3. Selecting the Right Aggressive Fund: Before you begin looking at the different aggressive funds available, you should examine your financial goals, risk tolerance, and investment horizon and develop an investing strategy. This will allow you to select the plan that fits best with the rest of your financial portfolio to help you achieve your goals.

4. Aggressive Fund Taxation: Aggressive funds are taxed in the same way as equity funds, with the following tax rules:

  1. Long-term capital gains (LTCG) of more than ₹1 lakh are taxed at 10%, irrespective of indexation.
  2. STCG (short-term capital gains) are taxed at 15%.

Taxability of Aggressive Mutual Funds

In terms of taxation, aggressive growth funds are classified as equity funds. Capital gains received within one year are classified as Short Term Capital Gains (STCG) and are taxed at 15%.

If an investor holds investments for more than a year, the earnings are categorised as Long Term Capital Gains (LTCG) and free if profits fall under one lakh and are taxed at 10% if the profits exceed one lakh. Dividend profits from these funds are normally added to the investor’s income and taxed based on their tax rate. TDS will be applied if these gains exceed ₹5,000.

Advantages of Aggressive Mutual Funds

1. Diversification : Debt and equities are two categories of assets that are included in the portfolio of aggressive funds. High-risk, high-reward as well as low risk, low reward asset categories are also included. These plans therefore provide diversity. Debt securities can protect investors’ portfolio value during a correction, even when the equity component might yield huge returns.

2. Tax Benefits : An aggressive mutual fund will invest up to 35% of its assets in debt instruments and at least 65% in equities. Since a significant portion of their portfolio is made up of assets that provide fixed income, they are still eligible to benefit from equity taxation under current tax legislation.

3. Less Volatile than Pure Equity Funds: When the underlying securities’ prices fluctuate, fluctuating market circumstances have an impact on the performance of pure equity funds. However, aggressive funds are less affected by market volatility because they also allocate up to 35% of their assets to debt instruments.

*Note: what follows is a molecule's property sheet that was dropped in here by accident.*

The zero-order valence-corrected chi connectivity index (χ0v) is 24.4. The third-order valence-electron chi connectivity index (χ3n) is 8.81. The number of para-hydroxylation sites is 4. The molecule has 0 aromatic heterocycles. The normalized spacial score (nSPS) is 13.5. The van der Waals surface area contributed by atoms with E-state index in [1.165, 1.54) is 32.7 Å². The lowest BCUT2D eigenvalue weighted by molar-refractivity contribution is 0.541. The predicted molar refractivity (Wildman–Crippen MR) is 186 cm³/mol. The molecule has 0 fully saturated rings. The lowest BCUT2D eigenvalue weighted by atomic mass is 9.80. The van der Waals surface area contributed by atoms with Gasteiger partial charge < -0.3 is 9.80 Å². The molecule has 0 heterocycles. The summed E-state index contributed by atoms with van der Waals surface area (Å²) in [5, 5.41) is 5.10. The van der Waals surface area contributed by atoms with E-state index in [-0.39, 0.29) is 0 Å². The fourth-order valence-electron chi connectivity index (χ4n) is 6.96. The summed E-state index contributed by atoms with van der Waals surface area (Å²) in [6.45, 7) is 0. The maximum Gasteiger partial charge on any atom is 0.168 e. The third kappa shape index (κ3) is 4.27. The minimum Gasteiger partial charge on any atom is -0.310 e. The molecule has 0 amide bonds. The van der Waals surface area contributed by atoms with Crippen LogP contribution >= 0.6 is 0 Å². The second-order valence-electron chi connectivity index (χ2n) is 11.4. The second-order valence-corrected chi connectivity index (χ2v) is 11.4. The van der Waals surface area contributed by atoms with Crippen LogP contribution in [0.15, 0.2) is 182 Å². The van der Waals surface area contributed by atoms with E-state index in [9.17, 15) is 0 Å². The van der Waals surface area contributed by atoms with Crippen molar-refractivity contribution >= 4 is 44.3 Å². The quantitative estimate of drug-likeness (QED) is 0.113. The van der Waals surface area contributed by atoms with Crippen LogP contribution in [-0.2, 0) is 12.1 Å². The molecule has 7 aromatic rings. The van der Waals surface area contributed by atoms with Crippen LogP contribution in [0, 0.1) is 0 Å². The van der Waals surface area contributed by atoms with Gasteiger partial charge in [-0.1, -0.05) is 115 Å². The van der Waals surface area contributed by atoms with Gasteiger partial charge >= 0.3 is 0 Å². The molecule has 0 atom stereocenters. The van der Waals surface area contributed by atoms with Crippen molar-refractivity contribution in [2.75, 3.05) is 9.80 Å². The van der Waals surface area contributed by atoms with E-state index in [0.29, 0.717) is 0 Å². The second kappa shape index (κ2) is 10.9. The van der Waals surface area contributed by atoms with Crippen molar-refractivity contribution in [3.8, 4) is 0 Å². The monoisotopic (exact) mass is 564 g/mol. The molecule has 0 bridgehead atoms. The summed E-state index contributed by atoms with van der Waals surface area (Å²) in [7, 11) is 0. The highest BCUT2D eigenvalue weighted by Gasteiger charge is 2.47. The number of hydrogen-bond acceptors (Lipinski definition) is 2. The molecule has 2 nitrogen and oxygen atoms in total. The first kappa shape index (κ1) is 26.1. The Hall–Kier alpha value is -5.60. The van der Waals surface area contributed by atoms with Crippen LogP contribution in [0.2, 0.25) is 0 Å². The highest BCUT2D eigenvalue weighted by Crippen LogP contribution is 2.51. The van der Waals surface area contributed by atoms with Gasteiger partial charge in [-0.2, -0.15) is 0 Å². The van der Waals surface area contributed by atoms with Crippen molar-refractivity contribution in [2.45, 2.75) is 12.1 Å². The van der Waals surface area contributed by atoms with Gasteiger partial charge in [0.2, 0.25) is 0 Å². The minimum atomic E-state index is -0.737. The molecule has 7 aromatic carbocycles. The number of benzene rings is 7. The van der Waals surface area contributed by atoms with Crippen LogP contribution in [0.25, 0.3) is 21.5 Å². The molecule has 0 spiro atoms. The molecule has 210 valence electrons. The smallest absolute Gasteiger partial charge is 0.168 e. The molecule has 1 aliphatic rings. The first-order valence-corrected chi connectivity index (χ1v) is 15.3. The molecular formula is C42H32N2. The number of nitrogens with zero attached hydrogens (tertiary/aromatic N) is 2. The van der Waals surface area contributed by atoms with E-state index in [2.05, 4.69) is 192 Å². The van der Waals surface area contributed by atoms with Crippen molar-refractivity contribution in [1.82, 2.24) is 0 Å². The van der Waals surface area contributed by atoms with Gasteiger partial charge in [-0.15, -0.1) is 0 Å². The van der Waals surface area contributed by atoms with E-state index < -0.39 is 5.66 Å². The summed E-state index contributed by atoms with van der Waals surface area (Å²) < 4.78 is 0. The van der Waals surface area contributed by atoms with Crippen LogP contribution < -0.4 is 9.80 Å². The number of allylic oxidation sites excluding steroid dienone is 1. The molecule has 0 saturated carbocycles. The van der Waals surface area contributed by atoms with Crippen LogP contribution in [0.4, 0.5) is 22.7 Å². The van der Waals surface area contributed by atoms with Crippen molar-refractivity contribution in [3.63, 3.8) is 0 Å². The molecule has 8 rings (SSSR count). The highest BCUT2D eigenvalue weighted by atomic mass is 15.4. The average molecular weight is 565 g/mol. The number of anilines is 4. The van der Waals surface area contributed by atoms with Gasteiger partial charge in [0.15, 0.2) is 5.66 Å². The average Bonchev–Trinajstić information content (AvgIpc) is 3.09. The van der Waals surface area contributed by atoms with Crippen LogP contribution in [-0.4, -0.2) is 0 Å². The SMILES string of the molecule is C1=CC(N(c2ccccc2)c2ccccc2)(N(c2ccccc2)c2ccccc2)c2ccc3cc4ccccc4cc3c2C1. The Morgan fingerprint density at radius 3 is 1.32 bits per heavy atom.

4. Portfolio Rebalancing: Due to SEBI guidelines, aggressive mutual funds have strict asset allocation policies. Fund managers have the ability to adjust the fund’s portfolio based on fluctuations in the market. They can raise their debt instrument investments to hedge risk in a bad market while maintaining the allocation percentage within the predetermined range. In contrast, fund managers might boost stock investments in a bull market in order to optimise profits.

Disadvantages of Aggressive Mutual Funds

1. Entry or Exit Load: There are mutual funds that impose an entry load, an exit load, or both. The major reasons they collect this fee are to keep their business running and cover employee salaries. Occasionally, the fee might reach a maximum of 3% of the total amount invested. It typically stays at 1%, though.

2. Diversification Might Cause Lower Profits: Although loads on mutual funds may appear like one of their biggest disadvantages, funds with high loads typically yield returns that are far higher than those of average mutual funds. Therefore, you should consider the fund’s past performance before making a decision, even if the load will undoubtedly reduce your earnings.

3. Difficult Phases: Even while long-term investors almost never lose money, if you invest before a bad period then you can have to bear a capital loss. Returns on mutual funds are never certain. It is therefore advisable to have some knowledge about the fund industry and the economy before making an investment.

4. Liquidity: Some mutual funds are of fixed maturities such as ELSS funds. ELSS usually has a three-year lock-in period. The lock-in period for a fixed maturity plan also varies according to the investment instrument it uses. You are not allowed to withdraw the units before the fixed period.